Good news: Americans are cutting back on the amount of added sugar they’re eating, according to new research -- from about 3.5 ounces a day in 2000 (25 teaspoons, or 375 calories) to 2.7 ounces a day in 2008 (19 teaspoons, or 285 calories).
The term “added sugars” was promoted by the U.S. Department of Agriculture to help people make the distinction between sweetened foods with low nutritional contents – items like soft drinks and candy bars – and naturally sweet foods such as fruits and some vegetables. In this study, published recently in the American Journal of Clinical Nutrition, researchers defined added sugar as “all sugars used as ingredients in processed or prepared foods.” That includes white and brown sugar, high-fructose corn syrup, maple syrup, honey and molasses. Naturally occuring sugars, like lactose in milk or fructose in fruit, were not counted.
Dr. Miriam Vos, a professor of pediatrics at Emory Univeristy in Atlanta, and her colleagues tracked more than 42,000 Americans over the age of 2 who were part of the National Health and Nutritional Examination Survey, a program sponsored by the Centers for Disease Control and Prevention that monitors America’s health and nutrition trends through a combination of interviews and physical exams. Participants were asked to recall what they ate over the course of a 24-hour period.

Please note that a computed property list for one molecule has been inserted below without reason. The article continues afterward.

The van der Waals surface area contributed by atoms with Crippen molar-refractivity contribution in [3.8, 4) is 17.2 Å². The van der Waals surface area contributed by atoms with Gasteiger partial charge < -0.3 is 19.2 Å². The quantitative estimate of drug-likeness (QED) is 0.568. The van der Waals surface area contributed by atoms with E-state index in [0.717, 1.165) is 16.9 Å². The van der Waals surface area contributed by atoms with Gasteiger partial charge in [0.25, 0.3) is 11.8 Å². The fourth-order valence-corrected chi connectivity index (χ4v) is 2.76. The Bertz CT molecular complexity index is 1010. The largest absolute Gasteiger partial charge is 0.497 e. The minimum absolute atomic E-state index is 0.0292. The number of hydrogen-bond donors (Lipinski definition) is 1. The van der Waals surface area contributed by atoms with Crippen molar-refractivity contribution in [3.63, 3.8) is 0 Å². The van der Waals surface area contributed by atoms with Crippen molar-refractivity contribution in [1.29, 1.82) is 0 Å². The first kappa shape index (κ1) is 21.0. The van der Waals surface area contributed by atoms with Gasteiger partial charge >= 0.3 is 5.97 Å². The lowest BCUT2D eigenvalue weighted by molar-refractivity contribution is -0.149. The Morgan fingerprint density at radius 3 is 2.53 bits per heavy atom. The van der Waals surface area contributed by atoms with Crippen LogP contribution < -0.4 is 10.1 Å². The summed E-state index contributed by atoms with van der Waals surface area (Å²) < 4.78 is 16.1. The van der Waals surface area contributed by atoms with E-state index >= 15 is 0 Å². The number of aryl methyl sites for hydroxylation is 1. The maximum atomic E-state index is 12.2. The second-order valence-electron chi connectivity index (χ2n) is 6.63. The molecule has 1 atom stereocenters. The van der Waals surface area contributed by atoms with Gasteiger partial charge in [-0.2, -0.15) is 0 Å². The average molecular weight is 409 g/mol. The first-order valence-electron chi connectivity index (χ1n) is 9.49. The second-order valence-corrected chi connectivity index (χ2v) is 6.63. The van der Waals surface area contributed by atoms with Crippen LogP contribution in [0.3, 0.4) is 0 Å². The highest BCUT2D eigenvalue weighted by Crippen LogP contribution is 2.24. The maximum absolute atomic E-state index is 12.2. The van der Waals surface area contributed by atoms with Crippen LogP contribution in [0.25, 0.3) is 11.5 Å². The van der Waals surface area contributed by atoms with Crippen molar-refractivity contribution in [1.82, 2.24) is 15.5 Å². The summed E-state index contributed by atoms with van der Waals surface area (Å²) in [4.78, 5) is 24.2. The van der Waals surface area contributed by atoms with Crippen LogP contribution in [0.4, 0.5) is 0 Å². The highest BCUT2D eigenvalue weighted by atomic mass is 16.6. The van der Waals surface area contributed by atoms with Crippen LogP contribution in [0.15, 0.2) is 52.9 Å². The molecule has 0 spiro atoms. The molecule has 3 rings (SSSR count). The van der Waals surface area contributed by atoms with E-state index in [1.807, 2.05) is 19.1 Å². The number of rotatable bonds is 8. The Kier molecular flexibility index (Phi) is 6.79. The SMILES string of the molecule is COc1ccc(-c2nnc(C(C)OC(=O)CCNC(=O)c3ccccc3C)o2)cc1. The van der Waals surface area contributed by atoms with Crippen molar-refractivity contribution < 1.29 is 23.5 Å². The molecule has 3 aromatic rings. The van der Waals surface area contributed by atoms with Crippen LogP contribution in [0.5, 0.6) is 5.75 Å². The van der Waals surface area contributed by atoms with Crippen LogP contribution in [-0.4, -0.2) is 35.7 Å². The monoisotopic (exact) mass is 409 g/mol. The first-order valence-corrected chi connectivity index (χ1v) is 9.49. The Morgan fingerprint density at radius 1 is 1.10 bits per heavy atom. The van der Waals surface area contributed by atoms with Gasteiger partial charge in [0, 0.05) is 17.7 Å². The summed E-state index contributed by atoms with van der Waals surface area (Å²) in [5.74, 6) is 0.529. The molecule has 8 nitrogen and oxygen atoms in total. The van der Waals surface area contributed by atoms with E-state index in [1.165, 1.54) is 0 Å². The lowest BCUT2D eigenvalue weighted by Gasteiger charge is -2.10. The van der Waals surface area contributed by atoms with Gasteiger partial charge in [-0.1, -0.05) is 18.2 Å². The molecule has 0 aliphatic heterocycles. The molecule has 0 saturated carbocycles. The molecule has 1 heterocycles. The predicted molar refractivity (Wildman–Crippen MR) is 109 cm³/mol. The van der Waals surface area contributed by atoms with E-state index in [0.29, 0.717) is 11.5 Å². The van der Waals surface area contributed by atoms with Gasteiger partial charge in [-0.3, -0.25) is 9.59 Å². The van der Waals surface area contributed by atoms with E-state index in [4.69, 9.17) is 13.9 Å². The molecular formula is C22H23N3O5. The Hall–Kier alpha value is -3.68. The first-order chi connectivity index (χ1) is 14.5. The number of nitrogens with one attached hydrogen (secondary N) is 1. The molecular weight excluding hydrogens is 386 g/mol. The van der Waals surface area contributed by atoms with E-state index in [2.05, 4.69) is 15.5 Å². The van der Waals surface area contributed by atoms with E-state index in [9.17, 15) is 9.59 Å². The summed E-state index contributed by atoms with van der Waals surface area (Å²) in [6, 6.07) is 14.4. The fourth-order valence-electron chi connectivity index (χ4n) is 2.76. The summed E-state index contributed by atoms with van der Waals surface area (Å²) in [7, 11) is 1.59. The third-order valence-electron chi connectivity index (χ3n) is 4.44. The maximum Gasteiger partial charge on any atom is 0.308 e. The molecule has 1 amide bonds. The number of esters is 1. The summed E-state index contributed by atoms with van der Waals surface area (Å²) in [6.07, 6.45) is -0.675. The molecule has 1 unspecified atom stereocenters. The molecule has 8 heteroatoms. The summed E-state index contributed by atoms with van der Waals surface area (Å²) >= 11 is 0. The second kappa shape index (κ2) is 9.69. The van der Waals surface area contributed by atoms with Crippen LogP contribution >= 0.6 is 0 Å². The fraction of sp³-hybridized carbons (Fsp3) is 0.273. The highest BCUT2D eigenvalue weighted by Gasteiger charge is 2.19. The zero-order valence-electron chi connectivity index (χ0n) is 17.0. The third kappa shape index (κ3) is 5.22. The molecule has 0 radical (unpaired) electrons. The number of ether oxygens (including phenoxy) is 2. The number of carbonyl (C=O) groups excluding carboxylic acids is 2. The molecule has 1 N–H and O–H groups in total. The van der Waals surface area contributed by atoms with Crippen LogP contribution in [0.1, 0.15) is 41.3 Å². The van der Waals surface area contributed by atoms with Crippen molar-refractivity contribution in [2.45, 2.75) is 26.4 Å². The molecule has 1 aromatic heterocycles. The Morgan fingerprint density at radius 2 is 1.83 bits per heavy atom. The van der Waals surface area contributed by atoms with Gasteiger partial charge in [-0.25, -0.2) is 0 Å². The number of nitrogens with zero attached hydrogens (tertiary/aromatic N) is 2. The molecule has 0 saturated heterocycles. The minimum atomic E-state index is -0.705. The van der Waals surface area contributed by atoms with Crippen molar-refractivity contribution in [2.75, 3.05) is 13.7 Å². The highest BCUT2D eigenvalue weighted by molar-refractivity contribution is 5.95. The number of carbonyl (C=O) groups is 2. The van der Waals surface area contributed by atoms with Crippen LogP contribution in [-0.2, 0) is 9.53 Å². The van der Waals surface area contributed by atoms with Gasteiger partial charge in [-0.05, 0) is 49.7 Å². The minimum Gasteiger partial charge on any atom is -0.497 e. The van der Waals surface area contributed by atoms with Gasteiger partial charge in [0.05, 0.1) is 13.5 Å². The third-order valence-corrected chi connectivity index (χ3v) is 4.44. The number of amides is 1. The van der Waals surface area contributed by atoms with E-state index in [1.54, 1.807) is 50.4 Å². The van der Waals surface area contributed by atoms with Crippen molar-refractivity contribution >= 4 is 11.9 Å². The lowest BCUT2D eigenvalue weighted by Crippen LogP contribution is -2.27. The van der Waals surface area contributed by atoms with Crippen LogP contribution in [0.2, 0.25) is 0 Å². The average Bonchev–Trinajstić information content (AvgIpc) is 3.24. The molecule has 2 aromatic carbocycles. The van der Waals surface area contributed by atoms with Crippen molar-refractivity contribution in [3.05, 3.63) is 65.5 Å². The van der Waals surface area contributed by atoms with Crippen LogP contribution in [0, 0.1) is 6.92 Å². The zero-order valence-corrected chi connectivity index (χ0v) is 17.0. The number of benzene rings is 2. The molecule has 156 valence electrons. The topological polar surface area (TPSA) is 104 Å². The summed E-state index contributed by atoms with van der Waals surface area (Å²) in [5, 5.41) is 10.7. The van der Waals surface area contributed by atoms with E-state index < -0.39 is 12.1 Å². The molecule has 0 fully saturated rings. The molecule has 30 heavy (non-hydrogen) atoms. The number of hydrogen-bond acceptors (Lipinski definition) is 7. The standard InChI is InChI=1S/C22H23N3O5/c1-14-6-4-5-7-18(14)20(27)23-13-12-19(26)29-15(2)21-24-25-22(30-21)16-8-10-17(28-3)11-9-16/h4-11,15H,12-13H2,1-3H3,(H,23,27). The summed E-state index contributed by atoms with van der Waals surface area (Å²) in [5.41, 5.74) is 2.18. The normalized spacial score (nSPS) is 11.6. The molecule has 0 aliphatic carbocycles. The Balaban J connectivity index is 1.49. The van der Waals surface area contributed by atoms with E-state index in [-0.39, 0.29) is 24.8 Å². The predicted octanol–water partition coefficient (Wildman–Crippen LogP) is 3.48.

The calories Americans got from added sugars each day went down from an average of 18% of daily calories in 2000 to about 15% in 2008. (The total number of calories people consumed also dropped from 2,145 calories a day to 2,070 over the same time period.)
About two thirds of the drop in sugar intake was due to people sipping on fewer sugary drinks, the authors reported. (At the same time, consumption of low-calorie beverages went up about 20%.) Sodas were by far the biggest contributor to calories from added sugar, followed by cakes, cookies, sports drinks, candy and gum. The only source of added sugars seen to increase over the time period studied was energy drinks.
Men tended to consume more sugar than women, and adolescents and young adults had the biggest sweet tooths, getting about 16% of their total calories from added sugars. People with the lowest income brackets also consumed more added sugars than those who were better off financially.
This downward trend is good news because our love affair with sugar is doing us no favors. Between 1977 and 1996, Americans increased the number of calories they got from added sugars from about 235 to 320 a day, a change linked to the nation’s expanding waistline and to an increase in the rates of heart disease and diabetes, the authors wrote in the study.
But, they said, despite the encouraging results, Americans are still consuming more added sugars than what is recommended by the U.S. Dietary Guidelines.
We’re doing better – but we’re not doing better enough.